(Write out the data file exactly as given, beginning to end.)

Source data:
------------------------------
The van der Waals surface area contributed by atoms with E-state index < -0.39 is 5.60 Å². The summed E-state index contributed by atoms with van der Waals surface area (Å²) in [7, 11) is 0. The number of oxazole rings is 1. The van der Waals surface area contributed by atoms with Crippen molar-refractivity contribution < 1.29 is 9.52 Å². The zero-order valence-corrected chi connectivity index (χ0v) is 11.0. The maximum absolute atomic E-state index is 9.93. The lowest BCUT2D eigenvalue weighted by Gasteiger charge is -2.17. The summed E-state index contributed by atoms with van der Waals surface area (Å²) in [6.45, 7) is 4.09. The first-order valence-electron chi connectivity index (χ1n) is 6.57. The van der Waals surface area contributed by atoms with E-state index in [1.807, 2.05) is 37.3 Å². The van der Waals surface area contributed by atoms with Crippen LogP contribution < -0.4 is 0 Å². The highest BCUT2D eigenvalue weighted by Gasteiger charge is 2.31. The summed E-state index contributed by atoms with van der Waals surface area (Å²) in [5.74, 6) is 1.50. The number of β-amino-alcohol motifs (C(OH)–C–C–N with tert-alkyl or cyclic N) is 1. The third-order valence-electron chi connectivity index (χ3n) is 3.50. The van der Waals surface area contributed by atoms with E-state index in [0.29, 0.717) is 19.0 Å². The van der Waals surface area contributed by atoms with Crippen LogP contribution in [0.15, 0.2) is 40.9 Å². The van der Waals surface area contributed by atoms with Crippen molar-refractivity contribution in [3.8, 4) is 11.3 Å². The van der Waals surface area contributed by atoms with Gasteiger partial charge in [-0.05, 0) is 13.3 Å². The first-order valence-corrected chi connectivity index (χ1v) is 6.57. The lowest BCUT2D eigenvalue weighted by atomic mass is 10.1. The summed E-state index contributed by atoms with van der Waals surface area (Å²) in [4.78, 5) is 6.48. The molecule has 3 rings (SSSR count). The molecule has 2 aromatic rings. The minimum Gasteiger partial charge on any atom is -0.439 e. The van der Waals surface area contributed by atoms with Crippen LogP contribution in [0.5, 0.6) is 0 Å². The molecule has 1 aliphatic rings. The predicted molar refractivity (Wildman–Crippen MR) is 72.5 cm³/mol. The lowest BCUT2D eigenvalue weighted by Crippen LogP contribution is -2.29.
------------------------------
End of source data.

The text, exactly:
The van der Waals surface area contributed by atoms with E-state index < -0.39 is 5.60 Å². The summed E-state index contributed by atoms with van der Waals surface area (Å²) in [7, 11) is 0. The number of oxazole rings is 1. The van der Waals surface area contributed by atoms with Crippen molar-refractivity contribution < 1.29 is 9.52 Å². The zero-order valence-corrected chi connectivity index (χ0v) is 11.0. The maximum absolute atomic E-state index is 9.93. The lowest BCUT2D eigenvalue weighted by Gasteiger charge is -2.17. The summed E-state index contributed by atoms with van der Waals surface area (Å²) in [6.45, 7) is 4.09. The first-order valence-electron chi connectivity index (χ1n) is 6.57. The van der Waals surface area contributed by atoms with E-state index in [1.807, 2.05) is 37.3 Å². The van der Waals surface area contributed by atoms with Crippen LogP contribution < -0.4 is 0 Å². The highest BCUT2D eigenvalue weighted by Gasteiger charge is 2.31. The summed E-state index contributed by atoms with van der Waals surface area (Å²) in [5.74, 6) is 1.50. The number of β-amino-alcohol motifs (C(OH)–C–C–N with tert-alkyl or cyclic N) is 1. The third-order valence-electron chi connectivity index (χ3n) is 3.50. The van der Waals surface area contributed by atoms with E-state index in [0.29, 0.717) is 19.0 Å². The van der Waals surface area contributed by atoms with Crippen LogP contribution in [0.15, 0.2) is 40.9 Å². The van der Waals surface area contributed by atoms with Crippen molar-refractivity contribution in [3.8, 4) is 11.3 Å². The van der Waals surface area contributed by atoms with Gasteiger partial charge in [-0.05, 0) is 13.3 Å². The first-order valence-corrected chi connectivity index (χ1v) is 6.57. The lowest BCUT2D eigenvalue weighted by atomic mass is 10.1. The summed E-state index contributed by atoms with van der Waals surface area (Å²) in [4.78, 5) is 6.48. The molecule has 3 rings (SSSR count). The molecule has 2 aromatic rings. The minimum Gasteiger partial charge on any atom is -0.439 e. The van der Waals surface area contributed by atoms with Crippen LogP contribution in [0.5, 0.6) is 0 Å². The molecule has 1 aliphatic rings. The predicted molar refractivity (Wildman–Crippen MR) is 72.5 cm³/mol. The lowest BCUT2D eigenvalue weighted by Crippen LogP contribution is -2.29.